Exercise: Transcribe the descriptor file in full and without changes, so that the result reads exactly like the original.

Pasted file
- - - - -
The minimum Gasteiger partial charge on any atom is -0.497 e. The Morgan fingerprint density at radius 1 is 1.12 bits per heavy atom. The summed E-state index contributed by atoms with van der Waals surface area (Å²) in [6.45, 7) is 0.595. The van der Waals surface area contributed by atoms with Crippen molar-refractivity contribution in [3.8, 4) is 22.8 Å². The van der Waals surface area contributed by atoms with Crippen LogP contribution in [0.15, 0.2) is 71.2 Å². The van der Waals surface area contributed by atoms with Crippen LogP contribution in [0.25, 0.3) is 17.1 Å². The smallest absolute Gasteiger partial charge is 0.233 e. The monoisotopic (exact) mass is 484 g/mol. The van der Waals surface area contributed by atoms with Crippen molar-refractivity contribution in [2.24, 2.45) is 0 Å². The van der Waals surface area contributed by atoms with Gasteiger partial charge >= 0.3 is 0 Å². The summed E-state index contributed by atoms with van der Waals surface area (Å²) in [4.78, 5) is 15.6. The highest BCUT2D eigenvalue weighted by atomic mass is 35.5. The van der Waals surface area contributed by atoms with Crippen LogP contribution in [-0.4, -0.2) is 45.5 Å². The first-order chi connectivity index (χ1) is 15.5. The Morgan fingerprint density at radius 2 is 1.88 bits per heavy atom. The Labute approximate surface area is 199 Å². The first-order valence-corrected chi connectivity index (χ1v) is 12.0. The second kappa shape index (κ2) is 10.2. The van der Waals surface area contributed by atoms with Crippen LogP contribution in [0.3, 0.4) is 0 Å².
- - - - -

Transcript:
The minimum Gasteiger partial charge on any atom is -0.497 e. The Morgan fingerprint density at radius 1 is 1.12 bits per heavy atom. The summed E-state index contributed by atoms with van der Waals surface area (Å²) in [6.45, 7) is 0.595. The van der Waals surface area contributed by atoms with Crippen molar-refractivity contribution in [3.8, 4) is 22.8 Å². The van der Waals surface area contributed by atoms with Crippen LogP contribution in [0.15, 0.2) is 71.2 Å². The van der Waals surface area contributed by atoms with Crippen LogP contribution in [0.25, 0.3) is 17.1 Å². The smallest absolute Gasteiger partial charge is 0.233 e. The monoisotopic (exact) mass is 484 g/mol. The van der Waals surface area contributed by atoms with Crippen molar-refractivity contribution in [2.24, 2.45) is 0 Å². The van der Waals surface area contributed by atoms with Gasteiger partial charge >= 0.3 is 0 Å². The summed E-state index contributed by atoms with van der Waals surface area (Å²) in [4.78, 5) is 15.6. The highest BCUT2D eigenvalue weighted by atomic mass is 35.5. The van der Waals surface area contributed by atoms with Crippen LogP contribution in [-0.4, -0.2) is 45.5 Å². The first-order chi connectivity index (χ1) is 15.5. The Morgan fingerprint density at radius 2 is 1.88 bits per heavy atom. The Labute approximate surface area is 199 Å². The first-order valence-corrected chi connectivity index (χ1v) is 12.0. The second kappa shape index (κ2) is 10.2. The van der Waals surface area contributed by atoms with Crippen LogP contribution in [0.3, 0.4) is 0 Å².